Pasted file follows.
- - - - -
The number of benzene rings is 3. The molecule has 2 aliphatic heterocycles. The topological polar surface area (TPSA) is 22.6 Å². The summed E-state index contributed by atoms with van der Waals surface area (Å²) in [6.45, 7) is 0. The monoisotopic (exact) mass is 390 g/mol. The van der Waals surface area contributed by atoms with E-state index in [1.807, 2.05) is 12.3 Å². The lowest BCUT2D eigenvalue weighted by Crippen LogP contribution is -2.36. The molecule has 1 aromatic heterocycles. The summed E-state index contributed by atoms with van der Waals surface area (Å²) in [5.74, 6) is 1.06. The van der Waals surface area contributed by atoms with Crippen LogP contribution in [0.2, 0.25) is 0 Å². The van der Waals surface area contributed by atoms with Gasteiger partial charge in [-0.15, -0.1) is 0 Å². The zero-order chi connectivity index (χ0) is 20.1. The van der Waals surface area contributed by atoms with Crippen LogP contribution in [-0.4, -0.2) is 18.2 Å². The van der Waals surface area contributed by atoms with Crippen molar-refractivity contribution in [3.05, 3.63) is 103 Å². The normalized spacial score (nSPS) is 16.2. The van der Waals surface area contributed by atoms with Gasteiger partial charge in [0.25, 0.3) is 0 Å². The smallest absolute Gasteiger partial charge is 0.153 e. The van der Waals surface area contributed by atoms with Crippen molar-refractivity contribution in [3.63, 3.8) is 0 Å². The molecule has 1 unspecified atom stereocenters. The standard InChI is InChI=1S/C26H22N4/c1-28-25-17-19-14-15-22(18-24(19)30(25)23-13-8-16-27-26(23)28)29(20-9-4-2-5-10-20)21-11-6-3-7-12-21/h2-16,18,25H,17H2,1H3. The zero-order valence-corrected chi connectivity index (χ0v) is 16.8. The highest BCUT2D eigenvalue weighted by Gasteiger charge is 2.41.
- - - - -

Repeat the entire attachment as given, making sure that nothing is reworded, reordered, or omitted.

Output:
The number of benzene rings is 3. The molecule has 2 aliphatic heterocycles. The topological polar surface area (TPSA) is 22.6 Å². The summed E-state index contributed by atoms with van der Waals surface area (Å²) in [6.45, 7) is 0. The monoisotopic (exact) mass is 390 g/mol. The van der Waals surface area contributed by atoms with E-state index in [1.807, 2.05) is 12.3 Å². The lowest BCUT2D eigenvalue weighted by Crippen LogP contribution is -2.36. The molecule has 1 aromatic heterocycles. The summed E-state index contributed by atoms with van der Waals surface area (Å²) in [5.74, 6) is 1.06. The van der Waals surface area contributed by atoms with Crippen LogP contribution in [0.2, 0.25) is 0 Å². The van der Waals surface area contributed by atoms with Gasteiger partial charge in [-0.15, -0.1) is 0 Å². The zero-order chi connectivity index (χ0) is 20.1. The van der Waals surface area contributed by atoms with Crippen LogP contribution in [-0.4, -0.2) is 18.2 Å². The van der Waals surface area contributed by atoms with Crippen molar-refractivity contribution in [3.05, 3.63) is 103 Å². The normalized spacial score (nSPS) is 16.2. The van der Waals surface area contributed by atoms with Gasteiger partial charge in [0.25, 0.3) is 0 Å². The smallest absolute Gasteiger partial charge is 0.153 e. The van der Waals surface area contributed by atoms with Crippen molar-refractivity contribution in [3.63, 3.8) is 0 Å². The molecule has 1 unspecified atom stereocenters. The standard InChI is InChI=1S/C26H22N4/c1-28-25-17-19-14-15-22(18-24(19)30(25)23-13-8-16-27-26(23)28)29(20-9-4-2-5-10-20)21-11-6-3-7-12-21/h2-16,18,25H,17H2,1H3. The zero-order valence-corrected chi connectivity index (χ0v) is 16.8. The highest BCUT2D eigenvalue weighted by Gasteiger charge is 2.41.